- Both parties replied to this communication - the respondent/opponent on 23 July 2010 (see section XVIII) and the appellant/patent proprietor on 3 August 2010 (section XIX);
- The Board then issued, by communication dated 16 August a summons to attend oral proceedings on 28 October 2010 (section XX, above);
- The communication of the summons initiated the second two month period foreshadowed in the communication of 29 March 2010;
- Accordingly the Board expected the parties to be in a position to deal with all issues of patentability, i.e. Art. 54, 56 and 83 EPC at the oral proceedings.
XXIV. Together with a letter dated 22 October 2010 the appellant/patent proprietor filed an affidavit from Mr Nelson, a technical expert. This described the analysis of Photos 1, 2 and 3 submitted by the opponent with the letter of 3 June 2010 (see section XVI, above) to determine the content of particles having a length to diameter ratio of greater than 5. According to the affidavit the calculations were based on the volumes of each particle individually (cf. "Method A" - section XXII.(c), above).
XXV. The second oral proceedings was held before the Board on 28 October 2010. At the outset of the oral proceedings the respondent/opponent informed the Board that Mrs Poggio was unable to attend. The representative had however been provided with the necessary calculations and would present these at the appropriate juncture.
(a) Following discussion of novelty in the light of the disclosures of D1-D4 the Board announced its conclusion that the subject matter claimed was novel.
(b) With respect to sufficiency the Board recalled that both parties had taken contradictory positions with respect to the method of calculation to be used, and to some extent had even contradicted themselves (cf section XV.(e), above). Accordingly the parties were invited to make submissions on the question of which method of calculation the skilled person would, in the light of the teachings of the patent in suit, conclude to be the correct one.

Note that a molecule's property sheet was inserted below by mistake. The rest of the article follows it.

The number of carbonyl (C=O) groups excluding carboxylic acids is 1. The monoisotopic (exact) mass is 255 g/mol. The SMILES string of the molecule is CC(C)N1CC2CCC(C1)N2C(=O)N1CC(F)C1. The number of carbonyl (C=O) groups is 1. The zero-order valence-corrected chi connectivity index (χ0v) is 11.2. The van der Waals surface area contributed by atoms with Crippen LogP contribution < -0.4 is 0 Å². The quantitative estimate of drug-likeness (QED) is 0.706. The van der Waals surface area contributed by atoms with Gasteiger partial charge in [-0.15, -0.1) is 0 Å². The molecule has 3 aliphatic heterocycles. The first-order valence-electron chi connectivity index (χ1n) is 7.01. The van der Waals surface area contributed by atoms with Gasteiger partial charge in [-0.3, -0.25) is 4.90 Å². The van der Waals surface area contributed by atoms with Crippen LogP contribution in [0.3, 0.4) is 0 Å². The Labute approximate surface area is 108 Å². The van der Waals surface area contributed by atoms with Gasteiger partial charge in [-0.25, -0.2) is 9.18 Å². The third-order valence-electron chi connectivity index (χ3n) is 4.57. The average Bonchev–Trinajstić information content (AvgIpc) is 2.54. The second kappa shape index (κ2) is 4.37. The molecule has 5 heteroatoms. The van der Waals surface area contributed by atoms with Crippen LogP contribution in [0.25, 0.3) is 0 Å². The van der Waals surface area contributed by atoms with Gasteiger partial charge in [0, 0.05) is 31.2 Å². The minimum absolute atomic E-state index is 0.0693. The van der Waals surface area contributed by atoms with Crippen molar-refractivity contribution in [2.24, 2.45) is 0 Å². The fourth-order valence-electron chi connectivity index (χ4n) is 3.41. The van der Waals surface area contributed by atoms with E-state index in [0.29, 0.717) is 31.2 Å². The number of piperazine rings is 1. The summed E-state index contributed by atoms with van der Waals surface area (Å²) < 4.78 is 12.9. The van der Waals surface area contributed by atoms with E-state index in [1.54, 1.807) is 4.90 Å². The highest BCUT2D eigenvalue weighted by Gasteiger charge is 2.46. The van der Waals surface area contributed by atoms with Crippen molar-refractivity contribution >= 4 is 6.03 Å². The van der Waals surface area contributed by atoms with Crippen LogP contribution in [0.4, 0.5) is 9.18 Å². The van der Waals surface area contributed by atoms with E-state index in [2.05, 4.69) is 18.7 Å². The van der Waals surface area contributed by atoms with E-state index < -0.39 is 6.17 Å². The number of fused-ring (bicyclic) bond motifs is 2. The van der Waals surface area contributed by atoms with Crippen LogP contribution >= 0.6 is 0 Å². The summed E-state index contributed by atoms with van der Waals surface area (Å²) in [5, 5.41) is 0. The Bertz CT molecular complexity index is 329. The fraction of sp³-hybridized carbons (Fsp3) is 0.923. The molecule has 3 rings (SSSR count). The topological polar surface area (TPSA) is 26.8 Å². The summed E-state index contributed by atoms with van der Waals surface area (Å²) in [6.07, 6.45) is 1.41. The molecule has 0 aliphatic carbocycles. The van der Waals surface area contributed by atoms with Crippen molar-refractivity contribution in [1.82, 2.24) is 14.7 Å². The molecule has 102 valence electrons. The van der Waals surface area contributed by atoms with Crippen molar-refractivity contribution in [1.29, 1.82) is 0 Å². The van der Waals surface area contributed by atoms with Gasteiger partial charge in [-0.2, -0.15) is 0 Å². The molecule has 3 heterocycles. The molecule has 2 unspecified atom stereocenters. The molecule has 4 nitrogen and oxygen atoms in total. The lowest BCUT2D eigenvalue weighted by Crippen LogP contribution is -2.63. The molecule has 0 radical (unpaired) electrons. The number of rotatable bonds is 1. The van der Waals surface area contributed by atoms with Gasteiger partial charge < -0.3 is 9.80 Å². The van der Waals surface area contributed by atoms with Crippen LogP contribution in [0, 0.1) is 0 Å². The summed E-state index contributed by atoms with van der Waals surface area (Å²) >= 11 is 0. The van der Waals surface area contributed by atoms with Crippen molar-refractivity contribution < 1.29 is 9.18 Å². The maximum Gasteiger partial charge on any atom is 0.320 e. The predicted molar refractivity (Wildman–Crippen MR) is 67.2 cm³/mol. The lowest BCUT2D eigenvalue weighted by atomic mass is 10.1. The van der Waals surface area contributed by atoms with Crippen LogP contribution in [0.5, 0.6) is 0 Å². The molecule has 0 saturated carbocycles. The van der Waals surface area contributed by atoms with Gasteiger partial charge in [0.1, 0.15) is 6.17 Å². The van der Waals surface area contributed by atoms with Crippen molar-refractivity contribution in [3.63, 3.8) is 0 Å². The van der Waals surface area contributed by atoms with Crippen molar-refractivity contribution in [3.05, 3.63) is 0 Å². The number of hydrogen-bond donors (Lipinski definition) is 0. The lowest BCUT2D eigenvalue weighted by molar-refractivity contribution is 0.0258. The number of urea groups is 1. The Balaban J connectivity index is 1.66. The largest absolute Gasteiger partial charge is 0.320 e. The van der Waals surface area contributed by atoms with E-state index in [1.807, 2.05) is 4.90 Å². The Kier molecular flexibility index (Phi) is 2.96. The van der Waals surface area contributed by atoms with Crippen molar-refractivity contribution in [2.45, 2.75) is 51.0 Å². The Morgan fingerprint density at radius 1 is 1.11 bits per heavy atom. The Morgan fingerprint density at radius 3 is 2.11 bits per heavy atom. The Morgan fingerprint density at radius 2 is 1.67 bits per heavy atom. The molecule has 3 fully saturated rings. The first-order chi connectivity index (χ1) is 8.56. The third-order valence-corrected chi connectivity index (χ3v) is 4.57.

(c) The appellant/patent proprietor recalled its submission of 28 September 2010 (see section XXII.(c), above) according to which a calculation of the data of example 4 using the collective method - "Method B" - yielded a value different from that reported in the patent. This would confirm that the individual method (Method A) was the correct one to use, and thus exclude the collective method (Method B). The extent of the difference between the result obtained by the two methods depended on the content of rod-shaped particles - the divergence being greater at higher contents. In response to an observation of the Board that not only the magnitude of the divergence but also apparently the direction varied (compare results deriving from example 1 and example 4 - sections XVI and XXII.(c), above) the appellant/patent proprietor submitted that although the direction of the divergence could not be predicted in general terms the magnitude thereof increased consistently as the content of rod-shaped particles increased.
(d) The appellant/patent proprietor further submitted that paragraph  and example 1 of the patent explained the counting method. Paragraph  made clear that in order to model the particles as cylinders it was necessary to use the individual properties of each particle. The Poggio affidavit was unclear in that the two methods seemed to be combined (see section XIV, above). Thus according to Poggio:
- In the first step the content of rod-shaped particles was determined based on individual particles;